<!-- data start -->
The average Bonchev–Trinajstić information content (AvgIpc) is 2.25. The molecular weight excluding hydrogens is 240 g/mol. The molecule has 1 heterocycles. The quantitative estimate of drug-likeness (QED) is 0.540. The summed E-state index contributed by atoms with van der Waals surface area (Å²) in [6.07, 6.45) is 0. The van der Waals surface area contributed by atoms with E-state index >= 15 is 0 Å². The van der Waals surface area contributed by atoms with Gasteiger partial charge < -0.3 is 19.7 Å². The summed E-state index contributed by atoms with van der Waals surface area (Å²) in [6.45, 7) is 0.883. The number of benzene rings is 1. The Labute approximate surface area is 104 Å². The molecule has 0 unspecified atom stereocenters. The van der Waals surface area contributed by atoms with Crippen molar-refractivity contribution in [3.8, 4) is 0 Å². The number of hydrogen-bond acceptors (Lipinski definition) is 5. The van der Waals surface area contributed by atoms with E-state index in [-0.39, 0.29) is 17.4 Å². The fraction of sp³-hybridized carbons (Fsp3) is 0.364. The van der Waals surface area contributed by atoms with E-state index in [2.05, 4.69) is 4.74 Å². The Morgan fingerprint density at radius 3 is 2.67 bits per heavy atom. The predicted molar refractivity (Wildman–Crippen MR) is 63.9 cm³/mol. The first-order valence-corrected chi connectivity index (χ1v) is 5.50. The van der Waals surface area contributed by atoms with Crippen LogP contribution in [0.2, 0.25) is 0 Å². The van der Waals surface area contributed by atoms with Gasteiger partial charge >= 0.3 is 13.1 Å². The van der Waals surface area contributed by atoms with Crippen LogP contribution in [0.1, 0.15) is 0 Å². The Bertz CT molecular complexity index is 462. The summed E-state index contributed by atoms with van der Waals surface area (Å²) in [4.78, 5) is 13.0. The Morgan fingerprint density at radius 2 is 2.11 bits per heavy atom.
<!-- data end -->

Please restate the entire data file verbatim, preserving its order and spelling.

The average Bonchev–Trinajstić information content (AvgIpc) is 2.25. The molecular weight excluding hydrogens is 240 g/mol. The molecule has 1 heterocycles. The quantitative estimate of drug-likeness (QED) is 0.540. The summed E-state index contributed by atoms with van der Waals surface area (Å²) in [6.07, 6.45) is 0. The van der Waals surface area contributed by atoms with E-state index >= 15 is 0 Å². The van der Waals surface area contributed by atoms with Gasteiger partial charge < -0.3 is 19.7 Å². The summed E-state index contributed by atoms with van der Waals surface area (Å²) in [6.45, 7) is 0.883. The number of benzene rings is 1. The Labute approximate surface area is 104 Å². The molecule has 0 unspecified atom stereocenters. The van der Waals surface area contributed by atoms with Crippen molar-refractivity contribution in [3.8, 4) is 0 Å². The number of hydrogen-bond acceptors (Lipinski definition) is 5. The van der Waals surface area contributed by atoms with E-state index in [-0.39, 0.29) is 17.4 Å². The fraction of sp³-hybridized carbons (Fsp3) is 0.364. The van der Waals surface area contributed by atoms with E-state index in [2.05, 4.69) is 4.74 Å². The Morgan fingerprint density at radius 3 is 2.67 bits per heavy atom. The predicted molar refractivity (Wildman–Crippen MR) is 63.9 cm³/mol. The first-order valence-corrected chi connectivity index (χ1v) is 5.50. The van der Waals surface area contributed by atoms with Crippen LogP contribution in [0.2, 0.25) is 0 Å². The van der Waals surface area contributed by atoms with Gasteiger partial charge >= 0.3 is 13.1 Å². The van der Waals surface area contributed by atoms with Crippen LogP contribution in [0.1, 0.15) is 0 Å². The Bertz CT molecular complexity index is 462. The summed E-state index contributed by atoms with van der Waals surface area (Å²) in [4.78, 5) is 13.0. The Morgan fingerprint density at radius 2 is 2.11 bits per heavy atom.